10. 10. Early Theories Of Motivation (cont.) • Herzberg’s Motivation-Hygiene Theory – intrinsic characteristics consistently related to job satisfaction • motivator factors energize employees – extrinsic characteristics consistently related to job dissatisfaction • hygiene factors don’t motivate employees – proposed dual continua for satisfaction and dissatisfaction – theory enjoyed wide popularity • influenced job design – theory was roundly criticized © Prentice Hall, 2002 16-10
  11. 11. Herzberg’s Motivation-Hygiene Theory © Prentice Hall, 2002 16-11
  12. 12. Contrasting Views Of SatisfactionDissatisfaction Traditional View Satisfaction Dissatisfaction Herzberg’s View Motivators Satisfaction © Prentice Hall, 2002 No Satisfaction Hygienes No Dissatisfaction Dissatisfaction 16-12
  13. 13. Contemporary Theories Of Motivation • Three-Needs Theory - McClelland – need for achievement (nAch) - drive to excel, to achieve in relation to a set of standards, and to strive to succeed • • • • do not strive for trappings and rewards of success prefer jobs that offer personal responsibility want rapid and unambiguous feedback set moderately challenging goals – avoid very easy or very difficult tasks • high achievers don’t necessarily make good managers – focus on their own accomplishments » good managers emphasize helping others to accomplish their goals © Prentice Hall, 2002 16-13
  14. 14. Contemporary Theories Of Motivation (cont.) • Three-Needs Theory (cont.) – need for power (nPow) • need to make others behave in a way that they would not have behaved otherwise – need for affiliation (nAff) • desire for friendly and close interpersonal relationships – best managers tend to be high in the need for power and low in the need for affiliation © Prentice Hall, 2002 16-14
  15. 15. Examples of Pictures used for Asscess Levels of nAch, nAff, and aPow © Prentice Hall, 2002 16-15
  16. 16. Contemporary Theories Of Motivation (cont.) • Goal-Setting Theory – intention to work toward a goal is a major source of job motivation – specific goals increase performance • difficult goal, when accepted, results in higher performance than does an easy goal • specific hard goals produce a higher level of output than does the generalized goal of “do your best” – participation in goal setting is useful • reduces resistance to accepting difficult goals • increases goal acceptance © Prentice Hall, 2002 16-16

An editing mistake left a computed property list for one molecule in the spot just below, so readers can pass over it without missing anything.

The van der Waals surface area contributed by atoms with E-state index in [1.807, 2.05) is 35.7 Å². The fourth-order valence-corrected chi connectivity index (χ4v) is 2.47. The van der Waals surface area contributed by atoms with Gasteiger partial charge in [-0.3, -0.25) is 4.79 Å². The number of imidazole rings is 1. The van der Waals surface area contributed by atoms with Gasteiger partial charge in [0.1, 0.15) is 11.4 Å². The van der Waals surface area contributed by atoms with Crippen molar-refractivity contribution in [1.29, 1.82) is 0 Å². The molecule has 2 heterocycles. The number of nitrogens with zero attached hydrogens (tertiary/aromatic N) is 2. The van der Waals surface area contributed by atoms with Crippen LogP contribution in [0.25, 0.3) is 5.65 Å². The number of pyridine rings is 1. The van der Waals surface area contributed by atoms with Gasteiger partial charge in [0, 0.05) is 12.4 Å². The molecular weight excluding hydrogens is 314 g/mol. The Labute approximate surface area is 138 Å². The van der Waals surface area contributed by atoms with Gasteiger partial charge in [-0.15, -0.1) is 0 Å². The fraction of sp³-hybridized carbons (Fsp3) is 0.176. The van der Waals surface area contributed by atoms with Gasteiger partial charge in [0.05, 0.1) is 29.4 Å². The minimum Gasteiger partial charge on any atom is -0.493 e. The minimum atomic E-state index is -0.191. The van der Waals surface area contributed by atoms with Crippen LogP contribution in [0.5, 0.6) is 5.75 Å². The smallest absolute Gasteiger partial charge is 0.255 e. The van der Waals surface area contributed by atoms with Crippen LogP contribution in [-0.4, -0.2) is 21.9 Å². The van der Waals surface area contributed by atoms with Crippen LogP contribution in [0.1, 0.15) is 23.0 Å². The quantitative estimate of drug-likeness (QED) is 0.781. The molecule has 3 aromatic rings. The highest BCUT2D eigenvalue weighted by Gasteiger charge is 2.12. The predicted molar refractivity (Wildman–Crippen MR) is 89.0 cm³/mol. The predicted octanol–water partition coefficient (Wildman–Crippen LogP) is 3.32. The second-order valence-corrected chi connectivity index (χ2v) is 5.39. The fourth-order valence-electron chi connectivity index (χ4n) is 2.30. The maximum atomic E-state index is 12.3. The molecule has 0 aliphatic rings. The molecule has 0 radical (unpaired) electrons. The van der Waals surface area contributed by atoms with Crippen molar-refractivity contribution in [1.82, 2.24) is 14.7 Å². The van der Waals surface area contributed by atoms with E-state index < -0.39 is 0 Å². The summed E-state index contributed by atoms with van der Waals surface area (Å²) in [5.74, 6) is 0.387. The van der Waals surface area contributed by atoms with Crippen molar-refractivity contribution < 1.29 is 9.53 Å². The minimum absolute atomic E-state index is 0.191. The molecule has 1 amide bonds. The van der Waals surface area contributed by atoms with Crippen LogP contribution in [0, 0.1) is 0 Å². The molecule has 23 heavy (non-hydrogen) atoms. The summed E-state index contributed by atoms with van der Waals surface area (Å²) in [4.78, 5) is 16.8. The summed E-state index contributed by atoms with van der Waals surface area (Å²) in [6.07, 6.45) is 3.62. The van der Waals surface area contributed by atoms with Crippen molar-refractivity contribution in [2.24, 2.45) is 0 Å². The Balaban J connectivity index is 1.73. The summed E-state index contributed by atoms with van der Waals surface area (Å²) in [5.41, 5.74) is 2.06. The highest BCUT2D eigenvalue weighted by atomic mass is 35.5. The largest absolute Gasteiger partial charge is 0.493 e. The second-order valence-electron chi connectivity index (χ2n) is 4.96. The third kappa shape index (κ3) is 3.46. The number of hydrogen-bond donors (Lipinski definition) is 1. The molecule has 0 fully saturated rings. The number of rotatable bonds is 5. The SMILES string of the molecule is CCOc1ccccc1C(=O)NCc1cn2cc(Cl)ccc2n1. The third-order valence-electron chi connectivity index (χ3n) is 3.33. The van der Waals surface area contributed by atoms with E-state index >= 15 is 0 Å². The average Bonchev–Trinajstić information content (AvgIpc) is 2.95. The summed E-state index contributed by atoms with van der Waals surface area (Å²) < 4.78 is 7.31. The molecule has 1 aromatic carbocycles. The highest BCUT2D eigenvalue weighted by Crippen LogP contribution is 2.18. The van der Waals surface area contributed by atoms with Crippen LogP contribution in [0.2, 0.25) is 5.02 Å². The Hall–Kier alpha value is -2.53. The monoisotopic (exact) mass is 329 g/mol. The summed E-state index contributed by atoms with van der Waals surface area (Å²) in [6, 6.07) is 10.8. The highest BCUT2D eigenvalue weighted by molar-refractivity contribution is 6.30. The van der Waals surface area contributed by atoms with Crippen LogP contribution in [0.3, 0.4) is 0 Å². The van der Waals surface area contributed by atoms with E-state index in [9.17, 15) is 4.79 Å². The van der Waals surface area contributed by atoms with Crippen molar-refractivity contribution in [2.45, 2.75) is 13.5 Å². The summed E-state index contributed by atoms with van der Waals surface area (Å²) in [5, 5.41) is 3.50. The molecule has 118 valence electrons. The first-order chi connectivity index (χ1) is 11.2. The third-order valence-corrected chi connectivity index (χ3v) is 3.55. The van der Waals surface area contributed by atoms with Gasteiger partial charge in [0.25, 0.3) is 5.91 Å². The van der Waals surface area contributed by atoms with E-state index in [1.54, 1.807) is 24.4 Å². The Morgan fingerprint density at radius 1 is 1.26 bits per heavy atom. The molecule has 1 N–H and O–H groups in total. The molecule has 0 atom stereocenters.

17. 17. • Contemporary Theories Of Motivation (cont.) Goal-Setting Theory (cont.) – feedback is useful • helps identify discrepancies between what has been accomplished and what needs to be done • self-generated feedback is a powerful motivator – contingencies in goal-setting theory • goal commitment - theory presupposes that individual is determined to accomplish the goal – most likely to occur when: » goals are made public » individual has an internal locus of control » goals are self-set rather than assigned © Prentice Hall, 2002 16-17
  18. 18. Contemporary Theories Of Motivation (cont.) • Goal-Setting Theory (cont.) – contingencies (cont.) • self-efficacy - an individual’s belief that s/he is capable of performing a task – higher self-efficacy, greater motivation to attain goals • national culture - theory is culture bound – main ideas align with North American cultures – goal setting may not lead to higher performance in other cultures © Prentice Hall, 2002 16-18